“It’s all good,” he replied, investigating the inside of his mouth with his finger. “You do realize you hit like a girl?”
With his little smart *** remark, he eased the tension in the room, getting Kris to crack a smile. That’s exactly how they worked. They would push each others buttons until one of them cracked. Shortly after, they would apologize for over reacting and go on to be best friends once again. Pretty messed up if you ask me.
We all sat there in the basement, dark and quiet. From the window: a car bolting down the street, a rustle of leaves, a group of kids out past their curfew. The sounds of the small city. It soothed us, put us at ease, cleared out minds. Tilting my head back, I looked up at the ceiling, eyes following the grooves and shapes along the wood and metal.
“So…” Aaron said, still poking at the inside of his mouth. “What’s on the agenda for tonight?”
“Well, the Isshu League posted an article this morning, but I never got a chance to read it. Maybe we can check that out.” Pulling my laptop out from backpack laying on the floor, Kristine opened up the Isshu League home page and brought up the article. I sat forward, pulling myself away from the arrangements on the ceiling. Aaron scampered over to the couch, leaning over the back rest, looking over Kristine’s shoulder.
“Bull ****!” She screamed, setting the computer on the coffee table. Apparently, she was the first to finish the article.
The article went as follows:
With the fall of trainers recently, the Isshu League has been searching for a way to keep the tournaments and gyms open. In cities all over the region, Pokemon Centers have been closed, making it difficult for trainers to travel through with their Pokemon, causing the city to lose money in the progress. With hopes of keeping the League alive, the Isshu council began searching for a solution.
Today, the Isshu League began its conferences with the Kanto League, eager to combine the two. Council men all agreed to…
That’s all the further I read.
“I can’t believe they are doing that…” I said, bewildered. “Why wouldn’t they want to keep the League?”
“Because they are losing money and that’s all that matters to them,” Kristine shot back with a smart *** tone. “All I ever wanted was to run a gym in the Isshu League. And now they are destroying my dream all because they are losing a buck…” She wandered over to the open window, looking outside, letting the cool night breeze brush over her. It was true, all she ever wanted was a chance to run her own gym. Sure, it was a long shot, but now she is without an opportunity. “I’m going to go home, guys…”
“Yeah, I think I’m going to join Kris on this one. See you later, Tonn,” Aaron said, gathering up his stuff and hurrying off to join Kristine.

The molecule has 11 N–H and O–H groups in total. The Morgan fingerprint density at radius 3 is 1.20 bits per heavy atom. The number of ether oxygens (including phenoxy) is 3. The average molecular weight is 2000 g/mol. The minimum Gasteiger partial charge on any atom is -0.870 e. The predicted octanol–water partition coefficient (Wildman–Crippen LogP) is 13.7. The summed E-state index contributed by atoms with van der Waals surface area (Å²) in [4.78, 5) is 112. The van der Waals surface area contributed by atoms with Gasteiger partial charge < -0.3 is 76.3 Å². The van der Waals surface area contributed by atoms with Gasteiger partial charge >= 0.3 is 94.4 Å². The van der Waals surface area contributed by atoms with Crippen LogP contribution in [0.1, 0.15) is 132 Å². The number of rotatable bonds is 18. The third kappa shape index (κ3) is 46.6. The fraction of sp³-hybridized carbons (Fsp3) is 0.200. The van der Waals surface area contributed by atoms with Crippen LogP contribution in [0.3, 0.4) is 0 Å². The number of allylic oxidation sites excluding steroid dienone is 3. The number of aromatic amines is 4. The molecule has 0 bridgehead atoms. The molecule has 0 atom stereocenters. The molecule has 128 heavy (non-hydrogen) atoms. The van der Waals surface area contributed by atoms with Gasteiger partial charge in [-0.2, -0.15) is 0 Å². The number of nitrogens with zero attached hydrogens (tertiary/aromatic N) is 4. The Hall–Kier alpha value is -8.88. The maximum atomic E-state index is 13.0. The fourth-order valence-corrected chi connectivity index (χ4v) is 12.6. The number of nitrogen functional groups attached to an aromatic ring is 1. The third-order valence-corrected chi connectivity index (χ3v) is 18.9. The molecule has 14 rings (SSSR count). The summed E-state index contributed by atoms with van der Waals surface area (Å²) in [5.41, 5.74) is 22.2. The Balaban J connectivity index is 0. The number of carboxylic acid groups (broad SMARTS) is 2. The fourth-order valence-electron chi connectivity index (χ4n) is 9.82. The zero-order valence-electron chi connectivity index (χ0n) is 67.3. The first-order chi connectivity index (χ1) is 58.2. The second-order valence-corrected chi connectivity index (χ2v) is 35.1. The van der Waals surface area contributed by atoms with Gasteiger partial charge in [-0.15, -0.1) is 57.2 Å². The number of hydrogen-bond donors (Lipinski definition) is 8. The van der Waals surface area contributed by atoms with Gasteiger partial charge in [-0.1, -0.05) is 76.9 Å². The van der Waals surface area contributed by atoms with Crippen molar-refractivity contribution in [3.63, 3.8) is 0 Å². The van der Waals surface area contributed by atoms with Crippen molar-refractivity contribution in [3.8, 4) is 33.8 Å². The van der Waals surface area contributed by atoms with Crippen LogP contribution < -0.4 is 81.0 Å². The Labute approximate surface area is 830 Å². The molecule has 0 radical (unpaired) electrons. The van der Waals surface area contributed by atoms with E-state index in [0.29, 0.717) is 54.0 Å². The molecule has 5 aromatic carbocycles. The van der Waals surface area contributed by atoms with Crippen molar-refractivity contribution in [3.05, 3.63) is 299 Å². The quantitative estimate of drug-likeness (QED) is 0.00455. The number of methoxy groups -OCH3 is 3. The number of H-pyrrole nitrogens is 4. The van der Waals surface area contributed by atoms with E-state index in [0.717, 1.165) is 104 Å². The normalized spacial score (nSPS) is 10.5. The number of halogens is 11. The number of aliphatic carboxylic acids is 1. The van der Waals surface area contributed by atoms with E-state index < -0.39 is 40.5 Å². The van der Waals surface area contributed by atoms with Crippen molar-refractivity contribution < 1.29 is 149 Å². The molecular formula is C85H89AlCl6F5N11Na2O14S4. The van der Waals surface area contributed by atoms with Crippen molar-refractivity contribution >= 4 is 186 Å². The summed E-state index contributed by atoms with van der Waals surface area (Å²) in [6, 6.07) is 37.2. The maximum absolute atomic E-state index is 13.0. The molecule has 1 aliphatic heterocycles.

“Yeah… See you later, man…” I whispered back as they ran up the stairs and out the front door. I laid back onto the couch, looking up at the pipes and wooden beams riddled about the ceiling of the unfinished basement. I often times found myself laying here, just looking and thinking. As my eyes studied the familiar patterns of the ceiling, I drifted off, losing myself in my thought.
What I awoke to the next morning would change my life forever…
“Tonn! What the hell is this?!?”
Catching me off guard, I sprang forward, unaware of who was yelling. Looking through at the hazy figure before me I muttered out the first thing that came to mind.
“What the hell is this on your computer?!?” The haze began to fade away as I rubbed my eyes of sleep.
My father. Sitting on the couch. Looking at my laptop. Still displaying the Isshu League Homepage.
“Don’t tell me you are looking into this Pokemon thing?!”
“Dad, I’ve been meaning to talk to you about all…” I tried to explain myself, only to be cut off by my overreacting father.
“Talk to me about being a Pokemon trainer?! A worthless, insignificant Pokemon trainer?!” He screamed with an absolute look of disgust on his face. “I didn’t raise my son to be a Pokemon trainer! I raised him to become a college student. To get a good job. To make a decent living for himself. But not for that!” He shot a finger at the computer screen. Pacing around the room, my father was about to lose himself. His gaze went back forth between me and the computer.
“Listen, dad. I thought I wanted to go to college, too. But lately…”
“But lately, you have been looking at that ****!” My father said, having to throw his two cents in again
“Can I finish one damn sentence without you interrupting me?!” I lashed back. Something clicked in my head. Enough. Enough of all his judging. Enough of all his rules. Enough of all his bull ****. “This is my life and you can’t tell me how to live it!”
He stepped back, shocked at my new found courage. I was just as shocked as him, however. Never before have I back talked my father. Never before have I stood up for my own wants. Never before have I expressed my dreams.
“I’m eighteen years old, dad. I’m an adult now and I can figure out what I want all on my own. Stop holding my hand with this stuff because I don’t need you anymore,” I continued with backlash. “I will become a Pokemon trainer. I will start my own gym. I will be the best trainer in the Isshu League.”
“You’re right. You are eighteen. You are an adult. You don’t need me anymore,” my dad said, easing my concerns. Maybe he began to understand what I wanted and who I was.
“Now get out of my house.”
How wrong I was…